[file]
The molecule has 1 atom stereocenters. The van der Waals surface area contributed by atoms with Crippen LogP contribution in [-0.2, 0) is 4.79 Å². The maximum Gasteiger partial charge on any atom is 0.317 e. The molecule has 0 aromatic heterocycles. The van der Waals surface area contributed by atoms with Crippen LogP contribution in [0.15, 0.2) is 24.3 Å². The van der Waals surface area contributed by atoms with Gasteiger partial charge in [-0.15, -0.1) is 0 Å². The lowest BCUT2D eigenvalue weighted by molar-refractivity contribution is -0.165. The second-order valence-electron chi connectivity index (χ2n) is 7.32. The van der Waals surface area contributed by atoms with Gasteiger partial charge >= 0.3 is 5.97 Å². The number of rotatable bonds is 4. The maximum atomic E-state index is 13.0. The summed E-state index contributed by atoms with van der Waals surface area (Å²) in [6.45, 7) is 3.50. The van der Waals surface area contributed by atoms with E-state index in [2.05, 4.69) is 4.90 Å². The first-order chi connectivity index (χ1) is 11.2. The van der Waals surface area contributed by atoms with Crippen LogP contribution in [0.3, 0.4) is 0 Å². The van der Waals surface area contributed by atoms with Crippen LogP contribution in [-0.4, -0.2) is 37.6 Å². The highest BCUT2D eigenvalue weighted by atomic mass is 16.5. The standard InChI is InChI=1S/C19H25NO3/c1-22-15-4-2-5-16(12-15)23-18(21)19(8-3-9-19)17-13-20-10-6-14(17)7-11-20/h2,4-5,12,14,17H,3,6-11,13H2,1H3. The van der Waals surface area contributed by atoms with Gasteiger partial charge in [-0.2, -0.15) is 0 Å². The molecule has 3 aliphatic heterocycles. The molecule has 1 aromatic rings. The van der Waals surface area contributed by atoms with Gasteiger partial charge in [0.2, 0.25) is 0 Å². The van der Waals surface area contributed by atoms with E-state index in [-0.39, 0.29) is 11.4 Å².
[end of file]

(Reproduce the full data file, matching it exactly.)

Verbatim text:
The molecule has 1 atom stereocenters. The van der Waals surface area contributed by atoms with Crippen LogP contribution in [-0.2, 0) is 4.79 Å². The maximum Gasteiger partial charge on any atom is 0.317 e. The molecule has 0 aromatic heterocycles. The van der Waals surface area contributed by atoms with Crippen LogP contribution in [0.15, 0.2) is 24.3 Å². The van der Waals surface area contributed by atoms with Gasteiger partial charge in [-0.15, -0.1) is 0 Å². The lowest BCUT2D eigenvalue weighted by molar-refractivity contribution is -0.165. The second-order valence-electron chi connectivity index (χ2n) is 7.32. The van der Waals surface area contributed by atoms with Gasteiger partial charge >= 0.3 is 5.97 Å². The number of rotatable bonds is 4. The maximum atomic E-state index is 13.0. The summed E-state index contributed by atoms with van der Waals surface area (Å²) in [6.45, 7) is 3.50. The van der Waals surface area contributed by atoms with E-state index in [2.05, 4.69) is 4.90 Å². The first-order chi connectivity index (χ1) is 11.2. The van der Waals surface area contributed by atoms with Crippen LogP contribution in [0.3, 0.4) is 0 Å². The van der Waals surface area contributed by atoms with Crippen LogP contribution in [-0.4, -0.2) is 37.6 Å². The highest BCUT2D eigenvalue weighted by atomic mass is 16.5. The standard InChI is InChI=1S/C19H25NO3/c1-22-15-4-2-5-16(12-15)23-18(21)19(8-3-9-19)17-13-20-10-6-14(17)7-11-20/h2,4-5,12,14,17H,3,6-11,13H2,1H3. The van der Waals surface area contributed by atoms with Gasteiger partial charge in [-0.2, -0.15) is 0 Å². The molecule has 3 aliphatic heterocycles. The molecule has 1 aromatic rings. The van der Waals surface area contributed by atoms with Gasteiger partial charge in [0.2, 0.25) is 0 Å². The van der Waals surface area contributed by atoms with E-state index in [-0.39, 0.29) is 11.4 Å².